How Does Substance Abuse Contribute to Mental Health Problems

There are many ways that cause mental health problems but one of the most common ways

that it is cause is by substances abuse.

Substances abuse, refer to the use of illegal drugs or over the counter drugs for purposed other than those which they are meant to use or in excess amounts, having an effect on your life and relationships.

If a person have both substance abuse problem and a mental health issue such as depression, bipolar disorder, or anxiety, this person is said to have a dual diagnosis or cooccurring disorder.


IDENTIFYING

It is difficult to identify dual diagnosis since the similarities of symptoms of substance abuse and mental health problems. It is also be due to the denial of having a dual diagnosis. However, there are general warning signs such as the use of substances to cope with memories, feelings, pain, intensity of your mood and focus on tasks. The most common symptom is psychosis, I.e. processing the world around you differently from others such as experiences, beliefs and perspectives. Common mental health problems associated with substance abuse are depression, bipolar disorder, anxiety disorder, schizophrenia, borderline personality disorder and PTSD. Due to the negative problems associated with it, it is really important to identify.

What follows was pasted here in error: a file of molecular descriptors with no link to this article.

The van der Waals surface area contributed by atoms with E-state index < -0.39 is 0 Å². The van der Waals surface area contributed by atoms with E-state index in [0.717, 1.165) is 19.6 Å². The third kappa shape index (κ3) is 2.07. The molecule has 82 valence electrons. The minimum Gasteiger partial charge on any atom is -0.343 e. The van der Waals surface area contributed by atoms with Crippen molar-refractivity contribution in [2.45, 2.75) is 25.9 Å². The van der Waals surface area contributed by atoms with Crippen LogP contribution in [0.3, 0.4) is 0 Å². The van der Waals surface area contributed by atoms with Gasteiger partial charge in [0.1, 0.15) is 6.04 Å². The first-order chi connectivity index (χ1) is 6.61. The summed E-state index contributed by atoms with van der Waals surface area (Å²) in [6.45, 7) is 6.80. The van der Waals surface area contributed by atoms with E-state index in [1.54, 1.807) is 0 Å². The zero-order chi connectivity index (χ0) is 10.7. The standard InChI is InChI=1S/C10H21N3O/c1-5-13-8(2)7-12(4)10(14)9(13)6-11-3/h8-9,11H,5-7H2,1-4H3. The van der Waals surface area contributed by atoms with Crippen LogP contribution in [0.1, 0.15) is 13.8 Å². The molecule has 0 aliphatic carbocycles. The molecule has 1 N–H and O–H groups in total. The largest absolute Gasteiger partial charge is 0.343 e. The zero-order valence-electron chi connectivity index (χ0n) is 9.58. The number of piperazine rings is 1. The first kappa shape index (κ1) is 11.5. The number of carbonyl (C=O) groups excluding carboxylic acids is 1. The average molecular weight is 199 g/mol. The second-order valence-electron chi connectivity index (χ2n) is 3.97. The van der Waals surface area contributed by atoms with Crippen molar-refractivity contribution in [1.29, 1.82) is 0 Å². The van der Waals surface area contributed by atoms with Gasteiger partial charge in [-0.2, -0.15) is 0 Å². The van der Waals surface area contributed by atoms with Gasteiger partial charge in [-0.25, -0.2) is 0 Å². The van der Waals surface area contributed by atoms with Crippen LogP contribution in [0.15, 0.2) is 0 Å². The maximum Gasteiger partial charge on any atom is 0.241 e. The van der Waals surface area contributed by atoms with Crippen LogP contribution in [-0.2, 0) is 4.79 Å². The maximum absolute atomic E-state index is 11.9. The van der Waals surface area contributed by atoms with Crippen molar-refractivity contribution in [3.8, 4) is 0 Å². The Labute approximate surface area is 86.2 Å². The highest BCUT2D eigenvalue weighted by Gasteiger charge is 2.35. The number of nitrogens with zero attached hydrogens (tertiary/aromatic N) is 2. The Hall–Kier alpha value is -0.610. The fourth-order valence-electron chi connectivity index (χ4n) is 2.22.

RECOVERY

Having dual diagnosis makes the situation more complicated since both problems can directly

affect each other, this makes it very difficult for the person in daily life such as the ability to

function at school or at work. This is due to that both problems share similar underlying reasons such as brain composition, genetic vulnerabilities and exposure to stress or trauma.


If one problem gets worse, the other also does too. Because of this, the best method of treating dual diagnosis is with an integrated approach, where both substance abuse and mental health problems are treated simultaneously. This is typically coordinated by general practitioners. There are programs that address both issues at the same time. Methods may include talk therapy in a group, managing stress and emotions, creating new relationships and lifestyle changes. Those with close relationships with those who have dual diagnosis can encourage and support them to get the help that they need


In conclusion, substances abuse and mental illness problems although may be difficult to

identify, it must be managed to prevent further harm to the person. The treatment of both

problems must be carried out simultaneously in order to preventing them from getting worse.


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